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2 Cutting-edge Contact Lens Technologies in Development

As exciting studies and clinical trials continue throughout 2015, I am encouraged to see that the future of contact lens technology includes cutting edge techniques for treating life-altering conditions that could be more effectively managed.

As Head Optician at Vision Direct, I like to keep an eye on the latest developments in optical technology. Two significant studies are underway that, if successful, could make a difference to how we treat eye infections and age-related macular degeneration (AMD) in the future.

Telescopic contact lenses allow you to zoom in with a wink

Optics specialist Eric Tremblay from the Ecole Polythecnique Federale de lausanne in Switzerland has developed a special telescopic contact lens that lets you magnify detail by winking with your right eye, or wink with your left eye for normal vision.

This futuristic-sounding contact lens could make a significant difference to quality of vision for those who suffer from low vision and age-related macular degeneration (AMD), by allowing them to switch between normal and magnified vision. This is possible because the 1.5mm thick lens contains a very thin, reflective telescope and small mirrors; which bounce light around and expand perceived size of objects, creating an effect that is similar to looking through low-magnification binoculars.

The telescopic contact lens is constructed using precision-cut plastic, aluminium mirrors and thin, polarising films, held together with biologically safe glues. The lens is kept breathable to ensure a steady supply of oxygen to the eye, thanks to tiny air channels around 0.1mm wide that cover the lens surface.

It is possible to wear these lenses together with glasses that appear to be regular eyewear, but actually have a small light source detector which will recognise winks and ignore blinks, making it possible for the wearer to control magnification "on-demand".

The telescopic contact lens is still at research stage, but there is hope that it could one day become a real option for sufferers from AMD and low vision, once its current rigid scleral lens construction can be upgraded to a soft contact lens and the technology has been fully safety tested.

Why is the telescopic contact lens important?

Age-related macular degeneration is the leading cause of sight loss among older people in the west. As we get older our macula, which is responsible for central vision, grows less effective, and it is common to suffer from either "dry AMD" which develops when a build up of waste products damages the cells of the macula and causes gradual vision loss, or "wet AMD", which is caused by the formation of abnormal blood vessels underneath the macula, which damage its cells.

While AMD is painless and does not affect peripheral vision, it can impact on quality of life, causing you to suffer from blurry vision that prevents you from reading, driving, focusing on screens or even in some cases, recognising people's faces. The current telescopic contact lens is a precursor to more effective, less intrusive treatments that are easier to manage, and could allow AMD sufferers to enjoy comfortable, convenient vision correction in the future.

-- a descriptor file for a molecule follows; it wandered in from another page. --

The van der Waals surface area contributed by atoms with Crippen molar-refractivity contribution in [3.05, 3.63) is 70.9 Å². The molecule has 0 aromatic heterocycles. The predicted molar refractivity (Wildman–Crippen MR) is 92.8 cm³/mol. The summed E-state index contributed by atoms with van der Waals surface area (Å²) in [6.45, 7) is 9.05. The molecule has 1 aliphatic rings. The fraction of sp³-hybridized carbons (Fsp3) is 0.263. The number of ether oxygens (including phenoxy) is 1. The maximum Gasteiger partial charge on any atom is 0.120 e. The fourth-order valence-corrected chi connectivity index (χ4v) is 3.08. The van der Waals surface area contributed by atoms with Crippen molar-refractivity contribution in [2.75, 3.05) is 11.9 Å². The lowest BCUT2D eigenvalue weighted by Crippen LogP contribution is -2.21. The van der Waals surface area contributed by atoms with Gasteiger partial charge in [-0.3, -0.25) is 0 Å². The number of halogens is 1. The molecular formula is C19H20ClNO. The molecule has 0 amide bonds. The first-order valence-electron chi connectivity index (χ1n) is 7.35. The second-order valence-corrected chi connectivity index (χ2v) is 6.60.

Dissolving nanowafer contact lenses delivers slow-release eye medicine

Dr. Steven Pflugfelder, professor of opthalmology at Baylor College of Medicine in Dallas, has co-authored a study into dissolving nanowafer contact lenses, which could be used to dispense slow-release medicines to the eye in a much more effective way than currently available methods.

The nanowafer contact lens is just one-twentieth as thick as a standard contact lens, and is made from a thin resin called polyvinyl alcohol, which contains tiny reservoirs that can be filled with slow-release medicines. The lens can be applied directly to the eye and used to treat eye infections or speed up recovery from burns and damage.

Further studies are underway into whether the nanowafer contact is safe for wide spread medical use, but if it is approved, it could be a very effective way to deliver slow-release medicine to the eye, for up to 24 hours after initial application.

Why is the dissolving nanowafer contact lens important?

This technology could be used to treat a wide variety of eye infections and diseases, including cystinosis, a genetic metabolic disease which is typically diagnosed in young children and causes cystine crystals of amino acid to build up in the cornea and impair vision.

Treating young children and babies using eye drops that have to be applied many times a day can be difficult and ineffective; the dissolving contact lens would only need to be applied once a day and can deliver the essential medicine to treat this condition more effectively.

The future of contact lens technology

As exciting studies and clinical trials continue throughout 2015, I am encouraged to see that the future of contact lens technology includes cutting edge techniques for treating life-altering conditions that could be more effectively managed.

For those of us who are parents to young children or carers for elderly relatives, it is comforting to know that new technologies are being developed which could help us to take care of their eye care needs in a way that is more comfortable and convenient for them.

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